The CA at the helm of the UK’s largest independent cider maker

robert-outram By Robert Outram, CA magazine

10 February 2017

James Ellis CA, Finance Director of Aston Manor Cider, speaks to CA magazine about joining his family cider firm and the future of the industry.

James Ellis CA is the Finance Director at Aston Manor Cider, based on the outskirts of Birmingham, although as he puts it: “I don’t always think of myself as just a Finance Director.”

His role at Aston Manor, the UK’s largest independent cider maker, encompasses strategy, IT and overseeing a range of support services within the business, as well as leading the finance team.

An added factor is that Aston Manor is a family-owned business, founded by James' grandfather Doug – who is a former chairman of Aston Villa FC – and father Peter, who is now the company’s executive chairman.

James Ellis CA

From Big Four to cider firm

Despite the family connection, it was not a foregone conclusion that James would end up at Aston Manor.

He trained as a CA with EY in Birmingham, subsequently spending three years with software house Misys. He then moved to KPMG in London, working in an advisory role for financial services clients.

At the age of 30, James recalls: “I had reached a crossroads. I was looking for the next step, and at the same time my father was looking to do a little less, and Aston Manor was beginning to rocket.”

Aston Manor Cider, formerly named Aston Manor Brewery, began as a beer producer but started making cider in 1996. It now exclusively produces cider and trades as Aston Manor Cider.

The business has a broad product portfolio covering most occasions and consumer types, and produces value, mainstream and premium cider, including Frosty Jack’s, Kingstone Press and Knights.

Aston Manor is also the leading producer of own-label cider for retailers and is looking to expand into the on-trade sector.

Managing rapid growth

By the time James joined as FD, in 2009, the company was turning over around £45m and, since then, turnover has risen to £128m. It’s been a success story in a sector in which overall market volumes have been declining but, as James stresses, rapid growth brings its own challenges.

Our counterparts in other businesses simply cannot do the same, on account of having to wade through months of corporate and bureaucratic treacle to get to the same decision.

A key part of his role as FD is to ensure that the company’s information and control systems are fit for purpose. 

As he puts it: “Previously we had no infrastructure; we didn’t have good control systems. This is where having different skill sets within a business comes into its own; I was able to help take some of the risk and volatility out of it.”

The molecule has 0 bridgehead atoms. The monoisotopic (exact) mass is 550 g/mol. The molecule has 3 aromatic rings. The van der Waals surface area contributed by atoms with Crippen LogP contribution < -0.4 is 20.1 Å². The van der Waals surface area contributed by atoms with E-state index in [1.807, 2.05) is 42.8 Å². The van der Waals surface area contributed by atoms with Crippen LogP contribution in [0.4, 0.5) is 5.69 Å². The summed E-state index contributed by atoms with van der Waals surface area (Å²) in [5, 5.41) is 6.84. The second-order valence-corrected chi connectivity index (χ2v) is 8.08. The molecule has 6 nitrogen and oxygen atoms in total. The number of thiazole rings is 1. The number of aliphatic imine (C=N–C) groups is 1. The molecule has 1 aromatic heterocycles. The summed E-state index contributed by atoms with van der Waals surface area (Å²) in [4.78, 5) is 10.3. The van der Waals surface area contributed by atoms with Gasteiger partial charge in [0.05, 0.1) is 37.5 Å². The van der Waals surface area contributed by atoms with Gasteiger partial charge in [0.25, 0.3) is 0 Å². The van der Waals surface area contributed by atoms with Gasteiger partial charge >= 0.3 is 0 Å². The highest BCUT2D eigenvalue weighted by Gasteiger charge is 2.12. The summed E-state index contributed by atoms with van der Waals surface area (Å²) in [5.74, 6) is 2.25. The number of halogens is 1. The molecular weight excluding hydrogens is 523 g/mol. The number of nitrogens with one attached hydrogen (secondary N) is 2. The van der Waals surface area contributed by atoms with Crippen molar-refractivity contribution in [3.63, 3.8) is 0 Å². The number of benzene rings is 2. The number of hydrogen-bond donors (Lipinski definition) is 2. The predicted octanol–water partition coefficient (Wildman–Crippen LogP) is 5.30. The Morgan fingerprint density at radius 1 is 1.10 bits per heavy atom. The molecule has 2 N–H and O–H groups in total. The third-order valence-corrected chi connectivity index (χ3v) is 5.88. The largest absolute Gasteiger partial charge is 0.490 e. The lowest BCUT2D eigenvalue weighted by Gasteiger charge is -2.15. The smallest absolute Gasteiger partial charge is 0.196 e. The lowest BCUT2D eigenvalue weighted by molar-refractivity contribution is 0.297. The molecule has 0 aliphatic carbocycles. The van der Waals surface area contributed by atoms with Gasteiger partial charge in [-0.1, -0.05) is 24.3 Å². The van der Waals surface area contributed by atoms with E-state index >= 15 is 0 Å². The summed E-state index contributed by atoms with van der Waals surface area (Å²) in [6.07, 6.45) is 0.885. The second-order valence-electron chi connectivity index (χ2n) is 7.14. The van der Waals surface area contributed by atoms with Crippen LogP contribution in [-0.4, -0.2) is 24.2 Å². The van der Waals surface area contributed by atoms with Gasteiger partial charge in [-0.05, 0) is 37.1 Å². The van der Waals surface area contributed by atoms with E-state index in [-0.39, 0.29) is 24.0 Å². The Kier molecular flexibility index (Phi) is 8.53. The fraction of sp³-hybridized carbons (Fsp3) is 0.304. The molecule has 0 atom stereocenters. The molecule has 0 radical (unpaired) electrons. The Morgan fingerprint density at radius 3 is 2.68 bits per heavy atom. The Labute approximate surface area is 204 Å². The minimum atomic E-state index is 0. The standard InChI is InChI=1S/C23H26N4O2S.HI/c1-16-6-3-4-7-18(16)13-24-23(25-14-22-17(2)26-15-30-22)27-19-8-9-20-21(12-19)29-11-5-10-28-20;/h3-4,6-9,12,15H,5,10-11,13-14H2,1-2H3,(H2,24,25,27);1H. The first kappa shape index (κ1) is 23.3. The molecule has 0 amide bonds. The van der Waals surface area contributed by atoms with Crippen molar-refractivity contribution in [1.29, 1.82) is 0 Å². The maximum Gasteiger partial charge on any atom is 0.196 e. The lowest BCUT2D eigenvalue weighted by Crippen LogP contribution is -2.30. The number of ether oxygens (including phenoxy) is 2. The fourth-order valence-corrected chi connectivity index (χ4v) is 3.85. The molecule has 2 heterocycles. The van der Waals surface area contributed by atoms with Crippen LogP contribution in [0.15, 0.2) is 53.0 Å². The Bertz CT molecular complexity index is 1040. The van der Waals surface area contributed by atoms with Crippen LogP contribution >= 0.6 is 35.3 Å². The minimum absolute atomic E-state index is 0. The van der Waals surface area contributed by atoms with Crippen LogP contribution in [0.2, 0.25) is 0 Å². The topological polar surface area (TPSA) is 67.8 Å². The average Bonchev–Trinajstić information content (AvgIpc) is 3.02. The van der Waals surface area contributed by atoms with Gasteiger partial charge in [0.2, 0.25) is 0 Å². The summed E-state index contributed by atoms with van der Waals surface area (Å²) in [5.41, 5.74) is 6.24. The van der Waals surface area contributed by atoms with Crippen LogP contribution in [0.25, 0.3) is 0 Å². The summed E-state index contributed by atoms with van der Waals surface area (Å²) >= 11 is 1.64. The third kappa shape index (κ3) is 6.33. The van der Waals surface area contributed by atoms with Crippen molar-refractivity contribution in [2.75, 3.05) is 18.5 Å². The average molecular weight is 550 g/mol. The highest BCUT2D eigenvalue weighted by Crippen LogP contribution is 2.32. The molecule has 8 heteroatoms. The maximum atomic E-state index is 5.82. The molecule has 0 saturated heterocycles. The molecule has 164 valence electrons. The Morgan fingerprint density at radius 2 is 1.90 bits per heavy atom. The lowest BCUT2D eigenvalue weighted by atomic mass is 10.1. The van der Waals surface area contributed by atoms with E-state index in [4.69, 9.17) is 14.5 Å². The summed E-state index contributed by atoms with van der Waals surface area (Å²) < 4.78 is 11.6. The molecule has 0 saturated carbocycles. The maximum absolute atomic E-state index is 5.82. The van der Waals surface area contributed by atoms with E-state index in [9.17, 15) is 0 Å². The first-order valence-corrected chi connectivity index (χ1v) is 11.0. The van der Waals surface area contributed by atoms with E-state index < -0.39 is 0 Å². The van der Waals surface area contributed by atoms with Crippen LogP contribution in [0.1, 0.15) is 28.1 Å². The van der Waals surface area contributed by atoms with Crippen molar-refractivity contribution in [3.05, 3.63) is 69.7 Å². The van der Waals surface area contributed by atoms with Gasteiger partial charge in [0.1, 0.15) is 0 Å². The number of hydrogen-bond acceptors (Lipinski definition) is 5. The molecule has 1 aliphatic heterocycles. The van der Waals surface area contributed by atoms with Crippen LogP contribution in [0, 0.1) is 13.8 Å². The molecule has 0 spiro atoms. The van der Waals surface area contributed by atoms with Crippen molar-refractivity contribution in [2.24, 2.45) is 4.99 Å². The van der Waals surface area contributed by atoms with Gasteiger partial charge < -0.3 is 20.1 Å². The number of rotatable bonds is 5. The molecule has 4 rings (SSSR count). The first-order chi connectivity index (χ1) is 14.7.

One of the key steps was to commission and install an SAP (systems applications and products) management information system. James says: “From the point when we appointed an SAP partner, we went live nine months later, with relatively few hitches. That was one of my proudest moments.

“It reflected the togetherness of our staff and their willingness to participate. It was a huge testimony to the wider ‘family’ ethos of the business, not just the Ellis family but the Aston Manor family.”

In 2011 the management team was joined by Gordon Johncox, who came in as Managing Director. 

James says: “He’s a great guy and we work very well together. It’s good to have that external sounding board, and even more important to have the right person. Gordon brought in significant industry knowledge, having operated in this sector at the highest level for many years.

“The reason it works for us is that we both bring something to the table, we have complementary skills, and together we are able to make the right decisions quickly. Our counterparts in other businesses simply cannot do the same, on account of having to wade through months of corporate and bureaucratic treacle to get to the same decision.”

Investing in the future

James believes the fact that Aston Manor is a family business with just two shareholders gives staff a greater degree of confidence in the long-term strategy of the operation.

The company is certainly investing for the future, with capital expenditure of £30m over the past five years to increase capacity and capability across the business. This includes a new apple mill, upgrading the lorry fleet and a new HQ and distribution centre. Its flagship cider, Kingstone Press, is also sponsoring England Rugby League and the outdoor endurance challenge, Tough Mudder.

Its long-term vision is also demonstrated in a series of 25-year contracts with farmers to grow apple trees over 1,000 acres of new orchards in Herefordshire and Worcestershire to secure future supply for the business.

Very conservatively, the contracts to the farmers will be worth more than £50m over the term they are in force.

James says: “It is a massive investment in the rural economy and it bridges generations. I have met every farmer personally, and their families. It’s been very much a family affair.”

This article was first featured in the February 2017 edition of CA magazine.


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